Emma Goldman’s mugshot

In the 1870s, a social purity movement led to the passage of the Comstock laws, which forbade the distribution of obscene materials through the US mail. Birth control information and devices were considered obscene materials.

Women of means could obtain birth control from their doctors, who were not restricted by Oregon law from dispensing birth control information and methods. However, in the first decades of the 20th century, birth control practices were looked down on by the establishment because they were thought to encourage immoral behavior. Most working class women were not able to afford doctor visits and consequently tended to have larger families. They were also more likely to turn to abortion as a last resort. In 1921, a Stanford University study reported that approximately one of out of every two pregnancies were terminated by abortion.

More women began to receive a medical education in the early 20th century. Emma Goldman and Margaret Sanger were both trained in nursing, and Marie Equi was trained as one of the first thirty women doctors in Oregon. All three women came from working class families, and their experiences providing medical treatment for poor women fostered their radical political thinking.

Goldman began visiting Portland, Oregon, to lecture in 1906 and returned almost every year. During her August 1915 visit, her speech was titled “How & Why Small Families Are Best” and she described various means of preventing pregnancy. She was arrested by city police, and C.E.S. Woods, well-known Portland attorney, poet, and painter, posted her bail. If that wasn’t controversy enough, the very next evening she gave a talk on “The Intermediate Sex: A Discussion of Homosexuality.” Both Goldman and Equi had engaged in intimate relationships with other women, and Equi was quite open about whom she was living with.

Following Goldman’s appearance in Portland, former socialists and wobblies, including Equi, formed the Portland Birth Control League. In June 1916, they supported Margaret Sanger’s visit to Portland, part of her national lecture tour promoting her birth control methods.
At her public lecture, three men were arrested for selling Sanger’s pamphlet Family Limitation. As the Portland police took the men away, Equi began handing out the pamphlets for free. Sanger and Equi went to the police station, and Sanger offered to take the arrested men’s place in jail, but the authorities refused. Equi posted their bail.

Sanger continued on her tour and returned later for the three men’s trial. While she was away and at her request, Equi revised the birth control pamphlet for her. A staunch opponent of America’s entry into World War I, Equi included in the pamphlet language encouraging women to control the birth of “human material for exploiters and militarists.”
As further evidence of these women’s radical thinking, Sanger wrote in the 1917 edition of Family Limitation: “It is only the workers who are ignorant of the knowledge of how to prevent bringing children in the world to fill jails and hospitals, factories and mills, insane asylums and premature graves. The working women can use direct action by refusing to supply the market with children to be exploited, by refusing to populate the earth with slaves.”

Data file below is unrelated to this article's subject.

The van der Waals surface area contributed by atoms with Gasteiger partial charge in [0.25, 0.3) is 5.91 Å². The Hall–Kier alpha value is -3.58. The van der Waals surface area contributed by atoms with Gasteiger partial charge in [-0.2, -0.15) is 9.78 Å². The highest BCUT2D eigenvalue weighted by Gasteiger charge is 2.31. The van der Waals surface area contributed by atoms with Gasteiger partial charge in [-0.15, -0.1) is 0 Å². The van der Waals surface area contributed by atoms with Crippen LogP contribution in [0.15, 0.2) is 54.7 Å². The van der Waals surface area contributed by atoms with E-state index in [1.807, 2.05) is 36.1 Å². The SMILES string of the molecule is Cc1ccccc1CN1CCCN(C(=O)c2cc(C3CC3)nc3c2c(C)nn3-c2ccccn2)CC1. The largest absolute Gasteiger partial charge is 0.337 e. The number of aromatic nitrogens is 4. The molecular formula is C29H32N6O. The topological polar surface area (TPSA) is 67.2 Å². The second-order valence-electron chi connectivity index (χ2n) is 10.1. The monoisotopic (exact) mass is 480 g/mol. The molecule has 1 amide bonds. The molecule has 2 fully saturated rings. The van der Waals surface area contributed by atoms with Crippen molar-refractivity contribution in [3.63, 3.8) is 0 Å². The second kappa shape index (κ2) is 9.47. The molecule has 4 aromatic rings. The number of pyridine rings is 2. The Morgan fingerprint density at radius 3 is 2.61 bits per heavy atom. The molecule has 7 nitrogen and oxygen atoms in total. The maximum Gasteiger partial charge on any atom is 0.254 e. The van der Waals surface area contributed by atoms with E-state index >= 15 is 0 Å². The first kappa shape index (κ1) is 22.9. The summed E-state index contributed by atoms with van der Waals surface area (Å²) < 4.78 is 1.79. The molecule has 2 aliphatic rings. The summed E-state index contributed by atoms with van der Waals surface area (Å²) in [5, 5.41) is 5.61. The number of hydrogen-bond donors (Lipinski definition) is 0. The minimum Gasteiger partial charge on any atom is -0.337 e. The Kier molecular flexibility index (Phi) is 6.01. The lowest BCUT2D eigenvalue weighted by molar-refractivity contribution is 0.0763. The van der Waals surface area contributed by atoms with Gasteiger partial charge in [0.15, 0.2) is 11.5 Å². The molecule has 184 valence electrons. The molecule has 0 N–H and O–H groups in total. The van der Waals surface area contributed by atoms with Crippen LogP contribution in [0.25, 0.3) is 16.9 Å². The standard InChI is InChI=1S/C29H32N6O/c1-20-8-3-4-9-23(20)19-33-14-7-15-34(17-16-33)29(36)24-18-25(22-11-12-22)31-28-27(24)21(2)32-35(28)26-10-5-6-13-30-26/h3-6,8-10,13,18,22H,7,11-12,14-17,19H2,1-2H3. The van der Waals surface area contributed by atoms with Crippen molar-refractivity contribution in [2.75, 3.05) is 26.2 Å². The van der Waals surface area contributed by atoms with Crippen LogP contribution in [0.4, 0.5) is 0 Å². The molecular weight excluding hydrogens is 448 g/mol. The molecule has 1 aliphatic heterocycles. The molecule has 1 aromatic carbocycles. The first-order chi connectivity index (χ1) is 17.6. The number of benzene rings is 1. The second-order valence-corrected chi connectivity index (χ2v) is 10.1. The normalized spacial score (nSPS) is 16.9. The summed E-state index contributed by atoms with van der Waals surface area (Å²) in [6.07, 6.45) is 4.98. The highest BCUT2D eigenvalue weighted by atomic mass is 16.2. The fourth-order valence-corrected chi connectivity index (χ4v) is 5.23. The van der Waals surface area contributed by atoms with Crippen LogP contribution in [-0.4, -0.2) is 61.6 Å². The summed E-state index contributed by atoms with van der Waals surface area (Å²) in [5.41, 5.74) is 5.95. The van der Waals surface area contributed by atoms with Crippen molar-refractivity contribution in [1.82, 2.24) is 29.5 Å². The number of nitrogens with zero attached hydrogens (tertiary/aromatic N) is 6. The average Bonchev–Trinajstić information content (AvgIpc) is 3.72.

Sanger’s 1917 edition of Family Limitation is available on the Internet, and its 16 pages are well worth reading.

Toward the end of June 1916, Sanger returned to Portland and gave another lecture. This time she, Equi, and two other women were arrested. A hundred women from the audience marched to the police station in protest. The arrestees spent the night in jail. At a trial attended by a large crowd, the judge ordered suspended fines for the men arrested earlier and no fines for the women.

In August 1916, Goldman returned to Portland, and in a talk titled “Free & Forced Motherhood,” she discussed abortion. For this she spent a fortnight in jail.

While Goldman supported abortion in general, she did not use her nursing skills to perform such operations, which she easily could have done. Equi, on the other hand, was not outspoken in her support for abortion, but she quietly performed therapeutic abortions, a somewhat flexible term, as part of a holistic approach to women’s health. Throughout her long medical career, she encountered no legal problems because of these practices.


Read more about Pacific Northwest history in my novel Acquaintance. Buy the book HERE.

Web link:

Margaret Sanger’s Family Limitation, 1917:


Other references:

Gordon, Linda. The Moral Property of Women: A History of Birth Control Politics in America, 2007. University of Illinois Press.

Helquist, Michael. Marie Equi: Radical Politics and Outlaw Passions, 2015. Oregon State University Press, pp. 134-136, 145-151.

Helquist, Michael. “Lewd, Obscene and Indecent: The 1916 Portland edition of Family Limitation,” 2016. Oregon Historical Quarterly, 117(2).

Photo: Emma Goldman’s mugshot from http://woodstockwhisperer.info/category/feminism/birth-control/


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